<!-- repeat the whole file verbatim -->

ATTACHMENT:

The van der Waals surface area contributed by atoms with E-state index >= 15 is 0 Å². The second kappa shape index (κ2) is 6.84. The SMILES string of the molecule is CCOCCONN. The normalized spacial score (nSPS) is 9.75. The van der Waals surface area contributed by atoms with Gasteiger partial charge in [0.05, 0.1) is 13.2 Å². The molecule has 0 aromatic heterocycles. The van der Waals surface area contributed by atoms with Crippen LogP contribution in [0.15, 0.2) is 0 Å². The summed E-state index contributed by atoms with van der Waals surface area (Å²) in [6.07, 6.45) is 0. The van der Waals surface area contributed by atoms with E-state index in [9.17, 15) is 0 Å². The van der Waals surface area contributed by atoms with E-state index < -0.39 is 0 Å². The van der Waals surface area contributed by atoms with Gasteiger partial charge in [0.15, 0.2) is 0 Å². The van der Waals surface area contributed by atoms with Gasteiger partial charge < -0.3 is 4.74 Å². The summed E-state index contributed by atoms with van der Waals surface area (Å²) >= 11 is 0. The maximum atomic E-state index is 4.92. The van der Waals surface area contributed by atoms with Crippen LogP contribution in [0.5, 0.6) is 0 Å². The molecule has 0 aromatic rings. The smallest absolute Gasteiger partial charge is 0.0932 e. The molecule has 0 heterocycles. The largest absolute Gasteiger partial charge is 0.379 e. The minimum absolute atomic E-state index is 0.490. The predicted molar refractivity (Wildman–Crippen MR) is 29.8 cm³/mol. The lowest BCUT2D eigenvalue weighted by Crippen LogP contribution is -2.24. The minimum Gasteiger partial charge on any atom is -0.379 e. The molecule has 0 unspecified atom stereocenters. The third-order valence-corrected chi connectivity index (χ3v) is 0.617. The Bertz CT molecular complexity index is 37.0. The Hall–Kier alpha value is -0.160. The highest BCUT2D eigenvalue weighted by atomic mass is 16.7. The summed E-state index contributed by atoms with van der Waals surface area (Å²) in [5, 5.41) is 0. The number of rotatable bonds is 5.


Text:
The van der Waals surface area contributed by atoms with E-state index >= 15 is 0 Å². The second kappa shape index (κ2) is 6.84. The SMILES string of the molecule is CCOCCONN. The normalized spacial score (nSPS) is 9.75. The van der Waals surface area contributed by atoms with Gasteiger partial charge in [0.05, 0.1) is 13.2 Å². The molecule has 0 aromatic heterocycles. The van der Waals surface area contributed by atoms with Crippen LogP contribution in [0.15, 0.2) is 0 Å². The summed E-state index contributed by atoms with van der Waals surface area (Å²) in [6.07, 6.45) is 0. The van der Waals surface area contributed by atoms with E-state index in [9.17, 15) is 0 Å². The van der Waals surface area contributed by atoms with E-state index < -0.39 is 0 Å². The van der Waals surface area contributed by atoms with Gasteiger partial charge in [0.15, 0.2) is 0 Å². The van der Waals surface area contributed by atoms with Gasteiger partial charge < -0.3 is 4.74 Å². The summed E-state index contributed by atoms with van der Waals surface area (Å²) >= 11 is 0. The maximum atomic E-state index is 4.92. The van der Waals surface area contributed by atoms with Crippen LogP contribution in [0.5, 0.6) is 0 Å². The molecule has 0 aromatic rings. The smallest absolute Gasteiger partial charge is 0.0932 e. The molecule has 0 heterocycles. The largest absolute Gasteiger partial charge is 0.379 e. The minimum absolute atomic E-state index is 0.490. The predicted molar refractivity (Wildman–Crippen MR) is 29.8 cm³/mol. The lowest BCUT2D eigenvalue weighted by Crippen LogP contribution is -2.24. The minimum Gasteiger partial charge on any atom is -0.379 e. The molecule has 0 unspecified atom stereocenters. The third-order valence-corrected chi connectivity index (χ3v) is 0.617. The Bertz CT molecular complexity index is 37.0. The Hall–Kier alpha value is -0.160. The highest BCUT2D eigenvalue weighted by atomic mass is 16.7. The summed E-state index contributed by atoms with van der Waals surface area (Å²) in [5, 5.41) is 0. The number of rotatable bonds is 5.